“Ladies and Gentleman, this is your Captain speaking…”
The announcement that a pilot makes at the beginning of a flight tends to be the perfect blend of calm composure, confidence, and friendliness, often with a hint of humour. It’s said that pilots introduce themselves so that in the case of turbulence or an emergency, passengers recognise their voice and know who’s in charge.
Coming back down to the ground and into your office – do you know who’s in charge if an emergency occurs? Do you know whose directions you ought to follow? And, equally importantly, do you know whether those who are in charge of your safety will be appropriately responsive in an emergency situation?
Who’s In Charge?
Like passengers ought to recognise the pilot’s authoritative voice, your employees need to know whose instructions to follow in an emergency. In critical situations, there will be chaos – many voices will be saying (or rather, shouting) completely different things – but who’s in charge? It is absolutely essential for all employees to have a clear understanding of this.
Are the Person/s In Charge of Your Safety Appropriately Responsive?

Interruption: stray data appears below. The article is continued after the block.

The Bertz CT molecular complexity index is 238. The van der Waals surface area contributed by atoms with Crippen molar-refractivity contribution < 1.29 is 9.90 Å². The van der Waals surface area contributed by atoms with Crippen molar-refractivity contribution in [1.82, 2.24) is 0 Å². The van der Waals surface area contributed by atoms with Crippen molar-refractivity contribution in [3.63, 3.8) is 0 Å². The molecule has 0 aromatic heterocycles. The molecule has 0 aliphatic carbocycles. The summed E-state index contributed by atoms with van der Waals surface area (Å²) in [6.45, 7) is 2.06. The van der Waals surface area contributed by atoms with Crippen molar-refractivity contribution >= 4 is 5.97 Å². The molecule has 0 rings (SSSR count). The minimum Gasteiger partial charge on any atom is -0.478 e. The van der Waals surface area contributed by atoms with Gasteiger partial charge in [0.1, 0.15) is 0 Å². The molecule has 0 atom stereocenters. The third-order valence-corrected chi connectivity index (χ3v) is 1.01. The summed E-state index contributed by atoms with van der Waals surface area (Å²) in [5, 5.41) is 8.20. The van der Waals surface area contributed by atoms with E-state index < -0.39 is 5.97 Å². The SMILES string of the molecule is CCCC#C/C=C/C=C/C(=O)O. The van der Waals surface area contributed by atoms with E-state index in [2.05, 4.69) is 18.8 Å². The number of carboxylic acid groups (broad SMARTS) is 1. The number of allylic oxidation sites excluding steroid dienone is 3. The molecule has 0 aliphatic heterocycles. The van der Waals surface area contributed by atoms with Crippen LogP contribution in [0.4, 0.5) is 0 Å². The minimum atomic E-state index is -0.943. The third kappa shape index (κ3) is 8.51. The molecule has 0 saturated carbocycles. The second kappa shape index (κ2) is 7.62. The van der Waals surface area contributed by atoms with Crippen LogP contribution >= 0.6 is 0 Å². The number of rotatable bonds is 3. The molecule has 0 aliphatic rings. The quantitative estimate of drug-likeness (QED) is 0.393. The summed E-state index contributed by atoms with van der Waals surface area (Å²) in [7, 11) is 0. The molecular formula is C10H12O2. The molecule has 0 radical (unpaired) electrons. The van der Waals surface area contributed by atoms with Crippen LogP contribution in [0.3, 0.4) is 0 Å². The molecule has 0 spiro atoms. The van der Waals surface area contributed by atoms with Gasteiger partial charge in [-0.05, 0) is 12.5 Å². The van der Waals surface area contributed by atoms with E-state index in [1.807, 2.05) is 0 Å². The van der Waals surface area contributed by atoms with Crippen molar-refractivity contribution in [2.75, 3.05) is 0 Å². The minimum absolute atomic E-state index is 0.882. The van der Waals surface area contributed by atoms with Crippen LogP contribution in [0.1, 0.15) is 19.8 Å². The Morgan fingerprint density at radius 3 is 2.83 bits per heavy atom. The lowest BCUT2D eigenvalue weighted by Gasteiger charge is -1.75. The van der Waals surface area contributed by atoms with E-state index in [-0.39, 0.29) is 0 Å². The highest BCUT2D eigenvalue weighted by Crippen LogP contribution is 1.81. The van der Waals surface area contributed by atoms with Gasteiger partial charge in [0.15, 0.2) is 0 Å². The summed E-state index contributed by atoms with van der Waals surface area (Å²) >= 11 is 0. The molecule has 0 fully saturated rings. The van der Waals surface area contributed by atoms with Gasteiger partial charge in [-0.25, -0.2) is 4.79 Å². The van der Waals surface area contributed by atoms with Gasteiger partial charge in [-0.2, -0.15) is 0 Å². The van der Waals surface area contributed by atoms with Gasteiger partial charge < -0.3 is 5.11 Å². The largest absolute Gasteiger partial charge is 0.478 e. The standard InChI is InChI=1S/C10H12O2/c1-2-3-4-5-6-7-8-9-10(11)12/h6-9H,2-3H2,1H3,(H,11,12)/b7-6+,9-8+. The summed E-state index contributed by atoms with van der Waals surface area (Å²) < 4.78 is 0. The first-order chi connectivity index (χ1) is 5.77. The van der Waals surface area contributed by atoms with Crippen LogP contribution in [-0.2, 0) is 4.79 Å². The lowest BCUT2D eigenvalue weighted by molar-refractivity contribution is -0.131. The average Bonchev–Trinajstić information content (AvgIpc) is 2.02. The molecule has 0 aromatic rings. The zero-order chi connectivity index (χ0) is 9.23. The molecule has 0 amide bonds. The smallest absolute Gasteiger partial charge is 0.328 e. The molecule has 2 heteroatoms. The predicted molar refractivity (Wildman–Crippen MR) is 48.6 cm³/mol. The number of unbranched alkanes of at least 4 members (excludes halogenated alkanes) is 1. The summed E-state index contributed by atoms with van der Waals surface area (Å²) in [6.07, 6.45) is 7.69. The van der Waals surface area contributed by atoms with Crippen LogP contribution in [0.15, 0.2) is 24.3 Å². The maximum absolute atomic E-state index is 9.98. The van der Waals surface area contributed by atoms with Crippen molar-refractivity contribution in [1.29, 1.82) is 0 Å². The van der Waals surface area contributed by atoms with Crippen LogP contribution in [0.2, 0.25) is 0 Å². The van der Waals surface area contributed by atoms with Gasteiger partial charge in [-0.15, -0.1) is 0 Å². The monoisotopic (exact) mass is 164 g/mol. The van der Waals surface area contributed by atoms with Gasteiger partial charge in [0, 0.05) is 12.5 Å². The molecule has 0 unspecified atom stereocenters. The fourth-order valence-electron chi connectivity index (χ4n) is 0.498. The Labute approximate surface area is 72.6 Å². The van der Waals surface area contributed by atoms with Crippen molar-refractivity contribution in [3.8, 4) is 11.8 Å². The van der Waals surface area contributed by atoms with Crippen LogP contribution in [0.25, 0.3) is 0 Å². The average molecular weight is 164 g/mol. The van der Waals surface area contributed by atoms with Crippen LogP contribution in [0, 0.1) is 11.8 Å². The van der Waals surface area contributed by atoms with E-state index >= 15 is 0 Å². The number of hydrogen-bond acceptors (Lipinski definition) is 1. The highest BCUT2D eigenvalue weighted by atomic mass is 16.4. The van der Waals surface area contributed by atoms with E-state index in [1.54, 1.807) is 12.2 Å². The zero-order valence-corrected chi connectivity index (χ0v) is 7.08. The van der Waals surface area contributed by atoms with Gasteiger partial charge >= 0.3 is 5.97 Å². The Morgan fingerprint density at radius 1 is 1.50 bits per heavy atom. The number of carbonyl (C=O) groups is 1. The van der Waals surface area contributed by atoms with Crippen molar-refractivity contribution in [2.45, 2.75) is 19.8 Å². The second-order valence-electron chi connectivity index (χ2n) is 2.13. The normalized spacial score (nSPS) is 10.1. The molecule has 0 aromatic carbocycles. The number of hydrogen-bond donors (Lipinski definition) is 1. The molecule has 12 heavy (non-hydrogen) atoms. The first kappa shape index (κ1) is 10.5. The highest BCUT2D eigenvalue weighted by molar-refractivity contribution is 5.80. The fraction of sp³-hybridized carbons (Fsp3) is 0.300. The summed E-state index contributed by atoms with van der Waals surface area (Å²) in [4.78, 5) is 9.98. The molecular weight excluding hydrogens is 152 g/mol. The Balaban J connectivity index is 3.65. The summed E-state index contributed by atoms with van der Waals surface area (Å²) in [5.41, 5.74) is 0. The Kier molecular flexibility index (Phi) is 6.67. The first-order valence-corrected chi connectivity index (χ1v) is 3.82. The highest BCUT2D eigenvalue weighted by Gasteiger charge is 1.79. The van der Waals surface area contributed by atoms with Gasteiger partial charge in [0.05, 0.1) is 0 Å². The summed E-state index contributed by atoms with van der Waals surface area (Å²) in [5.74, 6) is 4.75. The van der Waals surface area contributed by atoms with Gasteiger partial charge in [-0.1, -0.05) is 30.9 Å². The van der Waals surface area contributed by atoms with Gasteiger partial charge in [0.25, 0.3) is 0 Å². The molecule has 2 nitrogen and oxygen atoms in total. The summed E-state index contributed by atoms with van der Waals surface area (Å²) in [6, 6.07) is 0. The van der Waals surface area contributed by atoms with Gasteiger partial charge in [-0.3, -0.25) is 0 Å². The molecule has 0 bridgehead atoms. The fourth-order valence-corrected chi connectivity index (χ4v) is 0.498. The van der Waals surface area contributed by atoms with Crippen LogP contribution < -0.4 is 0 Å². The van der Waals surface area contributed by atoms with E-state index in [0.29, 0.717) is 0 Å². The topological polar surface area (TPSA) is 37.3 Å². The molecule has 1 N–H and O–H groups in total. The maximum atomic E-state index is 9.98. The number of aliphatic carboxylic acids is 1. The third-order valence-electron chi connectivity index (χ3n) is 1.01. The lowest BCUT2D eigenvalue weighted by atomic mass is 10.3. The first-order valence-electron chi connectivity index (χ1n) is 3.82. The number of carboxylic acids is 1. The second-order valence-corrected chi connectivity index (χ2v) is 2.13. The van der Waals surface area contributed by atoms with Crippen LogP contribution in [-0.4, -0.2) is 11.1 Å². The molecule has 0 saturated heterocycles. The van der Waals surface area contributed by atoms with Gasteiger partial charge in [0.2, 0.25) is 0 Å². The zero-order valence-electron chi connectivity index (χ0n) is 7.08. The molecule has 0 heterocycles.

In booking a recent iSafe inspection, I came across something amusing (but also rather terrifying). I had sent an email to the WHS Department of a client, and got an automated reply stating that they’d reply to my enquiry within 3 business days. While this may be a stock standard response in a lot of business situations, is it appropriate in safety situations? Do you have measures in place to ensure that the responses of those in charge are timely and appropriate to the situation at hand?
While these may be relatively small matters to consider, they will make all the difference in the event of an emergency.
ADDITIONAL RESOURCES TO SUPPORT YOUR WORKPLACE HEALTH & SAFETY PROGRAM
- Safety Management module in the Talent Engagement Standard.
- Safety Management webinars: Safety – Tips & Traps; WHS Officers - Is Your Due Diligence in Place? Email firstname.lastname@example.org to purchase and/or discuss.